CTLA4-Ig tg mice treated with anti-CD28 mAb and control Ig had GCs with a mean size of 30.6 U (see Materials and Methods; Fig. 6 a) with 67.3 T cells per GC (Fig. 6 b). In marked contrast, CTLA4-Ig tg mice treated with OX40-Ig had much smaller but not absent GCs with a mean size of 8.1 U (Fig. 6 a), and a mean number of T cells per GC of 18.7 (Fig. 6 b). Although GC size was diminished in OX40-Ig–injected mice, the extrafollicular anti-NP plasma cell responses were consistently increased (data not shown). These data link CD4 T cell OX40 signaling with GC development, but not with the extrafollicular plasma cell response.

Discussion

We have investigated the sequence of molecular instructions that control CD4 T cell migration and differentiation to provide GC T cell help. We recently published evidence that OX40 signaling was linked with induction of IL-4 expression 11, and studies in humans have yielded a similar conclusion 10. We also found that OX40 ligation was linked with upregulation of CXCR5 on CD4 T cells, a chemokine receptor linked with lymphocyte migration to B cell areas. This idea was supported by the phenotype of CD11c-OX40L tg mice, which have increased CD4 T cell numbers within GCs 12. CD28-deficient mice are also deficient in their capacity to provide B cell help: they have a relatively selective deficit in Th2 development 8, and lack GCs 7,21. In keeping with the idea that CXCR5+ CD4 cells are implicated in GC development, we report here that CTLA4-Ig tg mice have a selective deficit in these cells. In contrast, CD11c-OX40L tg mice, which have greatly increased CD4 T cells in B cell areas, have the opposite phenotype, with an increased proportion of CXCR5 CD4+CD62Llow cells.

To understand the relationship between CD28 and OX40 signaling in development of CXCR5+ CD4 T cells and GCs, we investigated the CD28 dependence of OX40 expression. Although it has been reported that OX40 expression in vitro is independent of CD28 costimulation 10,18, in our hands we found that levels of OX40 in vitro and in vivo were greatly augmented by CD28 signaling. We hypothesized that poor expression of OX40 in CD28-deficient mice was linked with the lack of GC development 7,8. To test this, we acutely reversed the CD28 signaling defect by injection of agonistic CD28 mAb. GCs reappear in Ab-treated mice, and this is correlated with the appearance of CXCR5+CD62Llow CD4 T cells. If, however, OX40 interactions were blocked by OX40-Ig, GC formation was greatly reduced, although significantly the extrafollicular plasma cell response was augmented (data not shown). These data strongly support the idea that CD28-costimulated CD4 T cells primed in the outer T zone by DCs upregulate OX40, which allows them to respond to OX40L expressed by either CD40-activated DCs 12,22 or activated B cells 23. This sequential signal then activates a program of events that includes upregulation of IL-4, CXCR5 expression, and migration into follicles to help B cells form GCs. This model predicts that the enhanced accumulation of CD4 T cells in B cell follicles in CD11c-OX40L tg mice would be dependent on CD28 signaling, which indeed proved to be the case in our study.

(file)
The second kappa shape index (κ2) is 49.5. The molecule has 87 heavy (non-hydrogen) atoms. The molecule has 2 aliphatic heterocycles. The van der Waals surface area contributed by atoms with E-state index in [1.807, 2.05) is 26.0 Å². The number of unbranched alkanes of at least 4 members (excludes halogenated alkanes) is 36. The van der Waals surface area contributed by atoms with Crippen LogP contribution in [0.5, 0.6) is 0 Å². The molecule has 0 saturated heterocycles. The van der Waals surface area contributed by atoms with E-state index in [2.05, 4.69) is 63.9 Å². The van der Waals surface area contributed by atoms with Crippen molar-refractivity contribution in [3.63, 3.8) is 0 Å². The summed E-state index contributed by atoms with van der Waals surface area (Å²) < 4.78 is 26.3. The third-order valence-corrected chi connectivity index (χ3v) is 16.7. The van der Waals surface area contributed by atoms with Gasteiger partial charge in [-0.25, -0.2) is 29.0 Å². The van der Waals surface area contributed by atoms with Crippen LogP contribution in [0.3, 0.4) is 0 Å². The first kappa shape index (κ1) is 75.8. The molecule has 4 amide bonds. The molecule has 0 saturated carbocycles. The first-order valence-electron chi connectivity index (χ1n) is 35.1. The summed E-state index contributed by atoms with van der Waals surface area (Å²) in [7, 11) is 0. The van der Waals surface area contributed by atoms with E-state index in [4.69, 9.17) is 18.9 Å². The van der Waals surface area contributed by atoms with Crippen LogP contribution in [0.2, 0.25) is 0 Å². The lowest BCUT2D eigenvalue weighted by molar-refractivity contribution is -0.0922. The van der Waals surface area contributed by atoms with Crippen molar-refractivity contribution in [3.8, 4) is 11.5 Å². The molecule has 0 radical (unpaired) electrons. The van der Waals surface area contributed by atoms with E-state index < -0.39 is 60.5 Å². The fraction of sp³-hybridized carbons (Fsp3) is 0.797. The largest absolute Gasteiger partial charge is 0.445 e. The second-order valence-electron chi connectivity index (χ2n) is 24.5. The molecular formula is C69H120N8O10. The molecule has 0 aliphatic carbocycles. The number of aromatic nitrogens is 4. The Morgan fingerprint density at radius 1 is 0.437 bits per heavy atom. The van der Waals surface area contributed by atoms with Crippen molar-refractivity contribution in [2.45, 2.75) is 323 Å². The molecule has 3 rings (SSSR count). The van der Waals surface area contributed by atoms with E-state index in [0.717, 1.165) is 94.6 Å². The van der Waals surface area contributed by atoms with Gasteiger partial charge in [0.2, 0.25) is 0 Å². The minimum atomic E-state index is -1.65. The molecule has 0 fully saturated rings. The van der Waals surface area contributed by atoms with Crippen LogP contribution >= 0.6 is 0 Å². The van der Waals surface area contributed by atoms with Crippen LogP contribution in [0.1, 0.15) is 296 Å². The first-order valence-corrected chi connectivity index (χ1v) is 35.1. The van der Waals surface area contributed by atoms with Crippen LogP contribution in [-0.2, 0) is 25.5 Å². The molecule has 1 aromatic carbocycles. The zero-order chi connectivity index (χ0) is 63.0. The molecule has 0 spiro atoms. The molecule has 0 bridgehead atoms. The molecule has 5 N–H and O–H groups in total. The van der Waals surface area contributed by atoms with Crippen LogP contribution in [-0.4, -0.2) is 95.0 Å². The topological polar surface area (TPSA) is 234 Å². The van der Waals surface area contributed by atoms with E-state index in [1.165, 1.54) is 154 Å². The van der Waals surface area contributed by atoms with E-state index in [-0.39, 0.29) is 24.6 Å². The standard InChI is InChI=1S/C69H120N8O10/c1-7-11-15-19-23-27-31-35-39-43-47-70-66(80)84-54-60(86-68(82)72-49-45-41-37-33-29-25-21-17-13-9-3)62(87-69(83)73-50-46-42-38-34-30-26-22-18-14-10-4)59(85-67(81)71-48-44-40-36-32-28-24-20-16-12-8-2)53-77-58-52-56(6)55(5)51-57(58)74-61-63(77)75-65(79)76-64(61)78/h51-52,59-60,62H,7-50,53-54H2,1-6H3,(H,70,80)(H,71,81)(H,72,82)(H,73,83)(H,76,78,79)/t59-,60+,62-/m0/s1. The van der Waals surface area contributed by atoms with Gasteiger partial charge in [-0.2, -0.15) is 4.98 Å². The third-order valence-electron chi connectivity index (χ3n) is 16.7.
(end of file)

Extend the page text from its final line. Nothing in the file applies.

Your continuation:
Although our data implicate ligation of OX40 on T cells in CD4 migration into B follicles, injection of OX40-Ig reduced rather than abolished GC formation. Preliminary experiments show OX40-deficient mice can develop GCs albeit at a slower tempo (our unpublished observations), indicating that other molecules can substitute for OX40. CD70 (CD27L), whose receptor is expressed on resting CD4 T cells 24, is a good candidate, as in vitro it has similar effects on CD4 T cell differentiation and, like OX40L, is expressed on both CD40-activated B cells and DCs (our unpublished observations). This situation is analogous to CD80 and CD86, which can both costimulate T cells through CD28, but perhaps because of temporal differences in expression, exert subtle differences on T cell immune responses.

Our model of the role of OX40 in CD4 T cell differentiation is different from that proposed elsewhere 23,25, which suggests that ligation of B cell OX40L by CD4 T cell OX40 promotes the extrafollicular plasma cell response, but does not influence GC development. In the in vivo experiments described 25, a polyclonal rabbit antiserum to OX40 was used to block OX40/OX40L interactions. We speculate that this antiserum might signal OX40-expressing CD4 T cells to migrate into B follicles, as in the CD11c-OX40L tg mice 12. In our experiments, injection of OX40-Ig would allow signaling through B cell OX40L and the development of the extrafollicular plasma cell response, but by blocking OX40 ligation of CD4 T cells, would inhibit T cell migration and reduce GC formation.